2. mediaphiles says:

    This is definitely a very real issue and an internal debate I am sure many people are having as you can no longer think of one without the other. I still believe that the impact of The Cosby show as a whole cannot be completely disregarded after the disgusting crimes of Bill Cosby himself. The show made huge strives in showing the real African American family, in a good light, on television for the first time. Ignoring stereotypes and flipping the script showing the many positive ways in which African Americans function in society, and that it should be normal for people to see this and not think of them any different because of the color of their skin. Racial discrimination had no place in society and the show challenged it head on. Do I think a bad man like Bill Cosby being associated with it hurts its influence because of the message they wanted to convey? Yes. Bill Cosby ended up reflecting everything the show did not want to be thought of the African American during this time and moving forward in society. This makes you see things differently but does not change the great picture it painted of African Americans as no different than a white people in society, and the barriers it broke cannot be taken away from it.
    – Anthony Duran

  3. mediaphiles says:

    I always appreciate It’s Always Sunny’s ability to ignore any sense of boundaries and just do exactly what they want, which is always a tense subject. I go back and forth in trying to decide what exactly they are doing in this show, whether it is satire or transgressive comedy. It comes off as transgressive, like South Park, in its vulgarity, obscenity, and the way in which it seems to appreciate the tricky issues it tackles because it allows them to have something to work with. However, I have to believe the creators are better people than their characters and they do not relish in all the bad topics they cover. Surely it is just satire and they create these episodes in hopes of a change being made.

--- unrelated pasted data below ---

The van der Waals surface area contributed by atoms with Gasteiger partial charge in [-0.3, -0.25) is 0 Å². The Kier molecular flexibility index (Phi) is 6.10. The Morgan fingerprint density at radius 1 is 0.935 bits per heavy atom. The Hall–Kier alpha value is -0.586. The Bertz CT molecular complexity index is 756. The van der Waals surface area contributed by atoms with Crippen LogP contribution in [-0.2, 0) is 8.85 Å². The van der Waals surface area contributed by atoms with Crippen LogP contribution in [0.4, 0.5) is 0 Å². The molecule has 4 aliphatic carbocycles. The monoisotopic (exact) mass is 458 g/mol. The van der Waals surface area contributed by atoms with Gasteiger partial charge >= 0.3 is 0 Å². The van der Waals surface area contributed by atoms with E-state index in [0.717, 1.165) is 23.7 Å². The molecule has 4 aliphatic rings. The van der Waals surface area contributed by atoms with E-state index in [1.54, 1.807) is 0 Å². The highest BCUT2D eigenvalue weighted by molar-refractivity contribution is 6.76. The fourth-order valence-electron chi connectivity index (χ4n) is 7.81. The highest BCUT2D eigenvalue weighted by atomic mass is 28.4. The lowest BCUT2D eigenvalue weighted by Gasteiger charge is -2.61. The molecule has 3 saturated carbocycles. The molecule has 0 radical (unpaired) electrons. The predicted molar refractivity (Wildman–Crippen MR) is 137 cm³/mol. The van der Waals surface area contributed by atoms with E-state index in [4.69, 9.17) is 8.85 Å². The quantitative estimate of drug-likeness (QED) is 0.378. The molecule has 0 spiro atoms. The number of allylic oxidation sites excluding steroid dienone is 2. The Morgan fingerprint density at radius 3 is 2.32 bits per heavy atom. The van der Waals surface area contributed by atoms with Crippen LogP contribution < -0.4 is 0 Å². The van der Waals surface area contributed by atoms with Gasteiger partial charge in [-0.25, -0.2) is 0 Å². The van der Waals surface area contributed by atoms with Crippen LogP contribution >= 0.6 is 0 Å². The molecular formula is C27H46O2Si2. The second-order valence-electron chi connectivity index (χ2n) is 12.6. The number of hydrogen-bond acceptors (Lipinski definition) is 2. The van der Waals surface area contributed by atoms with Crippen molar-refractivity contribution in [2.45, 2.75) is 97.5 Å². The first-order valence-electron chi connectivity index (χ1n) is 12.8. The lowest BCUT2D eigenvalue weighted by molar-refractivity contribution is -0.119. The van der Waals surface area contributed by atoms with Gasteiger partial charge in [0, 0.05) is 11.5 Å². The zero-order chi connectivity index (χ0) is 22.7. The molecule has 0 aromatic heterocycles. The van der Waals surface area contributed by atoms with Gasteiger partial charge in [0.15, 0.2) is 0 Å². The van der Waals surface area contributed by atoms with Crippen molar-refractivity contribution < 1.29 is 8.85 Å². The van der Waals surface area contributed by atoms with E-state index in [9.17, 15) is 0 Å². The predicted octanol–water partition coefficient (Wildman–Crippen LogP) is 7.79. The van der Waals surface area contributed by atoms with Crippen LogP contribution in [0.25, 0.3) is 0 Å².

Margaret Murray

  4. mediaphiles says:

    Great blog! Your conclusion that the Always Sunny gang “[addresses] issues that you wouldn’t be able to freely do so and we laugh at their misfortune while learning in some way] reminded me of Tueth’s chapter about South Park. It’s these kinds of outrageous shows that are needed bring up discussions about sensitive topics such as gun control. Very interesting that the two shows, It’s Always Sunny in Philadelphia and South Park, explore taboos in similar ways yet they are completely different on the surface. (by Emma Cooley)

  5. mediaphiles says:

    I completely agree with everything you wrote. I think that the humor overpowers the show and makes the viewers focus on the comedy rather than the seriousness of the topic because the characters are so normal and easy to relate to. They often portray how we view these subjects: as controversial and difficult to talk about. The social conflict that arises because of these topics is the focus, not the actual solution. I also think that, perhaps, the writers are demonstrating that there is a lightness even in the midst of such serious conversations.

    Alex Buter

  6. marymdalton says:

    Who made this post? I need to know to be able to issue a grade!?!?